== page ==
Garden Bugs: The Good, the Bad and the Ugly
Hundreds of great, hardworking insects live in our gardens. Their jobs range from eating the bad bugs and pollinating flowers to improving the soil by helping decompose organic material.
Let’s take a look at the good, the bad and the ugly.
Many of those ugly bugs will become beautiful butterflies or moths, all of which go through a larval stage. The strange-looking larvae are eating machines, so please don’t kill them, despite their frightening appearance. The larva then pupates, forming a cocoon or chrysalis, and then emerges as a butterfly or moth.
Although only 3 percent of insects fall into this category, some bugs are actually bad for your backyard.
In addition to being an annoyance, mosquitoes can carry disease. Eliminate standing water, because even a small amount – the size of a soup bowl – will breed mosquitos. Invite purple martins, a type of bird that can eat 200 mosquitos a day (as do night-flying bats, another misunderstood creature). In fact, most of the birds you feed all winter will return the favor by eating hundreds of insects in your yard this summer.
Japanese beetles will harm your garden, so hand-pick them off plants or use a beetle bag or traps. Protect the prehistoric, evil-looking wheel bugs, as they eat Japanese beetles and other bugs.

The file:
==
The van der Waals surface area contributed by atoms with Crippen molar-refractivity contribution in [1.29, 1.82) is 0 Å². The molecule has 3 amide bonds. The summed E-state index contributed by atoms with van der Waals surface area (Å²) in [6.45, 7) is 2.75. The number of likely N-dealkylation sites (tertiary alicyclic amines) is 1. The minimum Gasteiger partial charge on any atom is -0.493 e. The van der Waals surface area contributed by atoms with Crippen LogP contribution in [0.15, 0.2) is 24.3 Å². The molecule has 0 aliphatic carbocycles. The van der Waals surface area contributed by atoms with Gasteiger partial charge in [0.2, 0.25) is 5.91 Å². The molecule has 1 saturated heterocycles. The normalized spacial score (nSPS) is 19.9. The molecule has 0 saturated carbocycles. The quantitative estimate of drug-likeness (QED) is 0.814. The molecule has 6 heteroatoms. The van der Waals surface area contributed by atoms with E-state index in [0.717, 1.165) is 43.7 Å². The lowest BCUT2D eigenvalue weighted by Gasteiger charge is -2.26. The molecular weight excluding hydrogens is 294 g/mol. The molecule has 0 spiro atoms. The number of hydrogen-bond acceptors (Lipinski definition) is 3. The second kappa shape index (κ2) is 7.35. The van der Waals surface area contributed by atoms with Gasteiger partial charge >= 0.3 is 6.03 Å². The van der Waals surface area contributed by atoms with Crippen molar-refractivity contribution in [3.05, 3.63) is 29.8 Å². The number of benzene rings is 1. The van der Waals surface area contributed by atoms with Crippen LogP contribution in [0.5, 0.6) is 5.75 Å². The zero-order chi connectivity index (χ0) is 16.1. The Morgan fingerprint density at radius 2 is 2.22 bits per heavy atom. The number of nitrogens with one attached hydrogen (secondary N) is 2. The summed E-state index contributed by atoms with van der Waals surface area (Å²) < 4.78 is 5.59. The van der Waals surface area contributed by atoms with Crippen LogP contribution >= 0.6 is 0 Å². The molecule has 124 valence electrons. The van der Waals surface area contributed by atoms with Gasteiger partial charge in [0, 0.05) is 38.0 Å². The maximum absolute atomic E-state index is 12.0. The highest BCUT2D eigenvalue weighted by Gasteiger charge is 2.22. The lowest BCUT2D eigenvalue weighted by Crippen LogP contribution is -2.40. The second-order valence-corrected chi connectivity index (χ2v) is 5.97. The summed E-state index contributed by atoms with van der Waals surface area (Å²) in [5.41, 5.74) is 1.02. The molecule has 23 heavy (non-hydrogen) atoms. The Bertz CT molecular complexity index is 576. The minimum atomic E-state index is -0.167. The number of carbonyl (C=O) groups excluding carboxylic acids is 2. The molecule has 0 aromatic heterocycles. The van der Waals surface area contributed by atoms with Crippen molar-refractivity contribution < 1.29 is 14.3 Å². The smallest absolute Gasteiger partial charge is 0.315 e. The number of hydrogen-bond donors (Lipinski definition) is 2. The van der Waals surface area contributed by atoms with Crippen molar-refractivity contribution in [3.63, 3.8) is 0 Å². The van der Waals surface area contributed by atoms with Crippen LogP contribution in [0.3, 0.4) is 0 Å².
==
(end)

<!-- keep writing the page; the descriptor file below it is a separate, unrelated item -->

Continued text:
Everyone knows red and black ladybugs love aphids, which are small, sap-sucking insects. A rectangular black and orange bug known as the soldier beetle is another important predator of aphids. These helpful beetles also consume nectar and pollen, becoming minor pollinators.
No aphid-eaters in sight? Spray the infested plant with a few strong blasts of water. Once aphids are knocked down to the ground, they can’t climb back up. A home remedy of 2 teaspoons mild dish soap mixed with water in a squirt bottle, sprayed weekly, causes the aphids to dehydrate by washing off their protective waxy coating.
Beneficial praying mantises emerge from egg cases in the spring. They then start eating other insects and quickly grow from a tiny size to a whopping 4 to 5 inches in late summer.
Spiders eat other harmful insects, so ignore your arachnophobia and allow them to protect your plants.
Some of the “bad” bugs don’t make it to adulthood – they’re killed by beneficial nematodes. In fact, beneficial nematodes control more than 250 different species of insects that spend some part of their lives underground, including grubs, fleas, mole crickets, Japanese beetles and weevils. They live in almost any soil but prefer moist conditions. You can purchase beneficial nematodes such as Steinernema and Heterorhabditis at your local garden center or online.
So when you’re in the garden this summer and you spot the “bad” bugs, see if you can also find the “good” bugs. It’s all part of nature’s plan to balance out the cycle.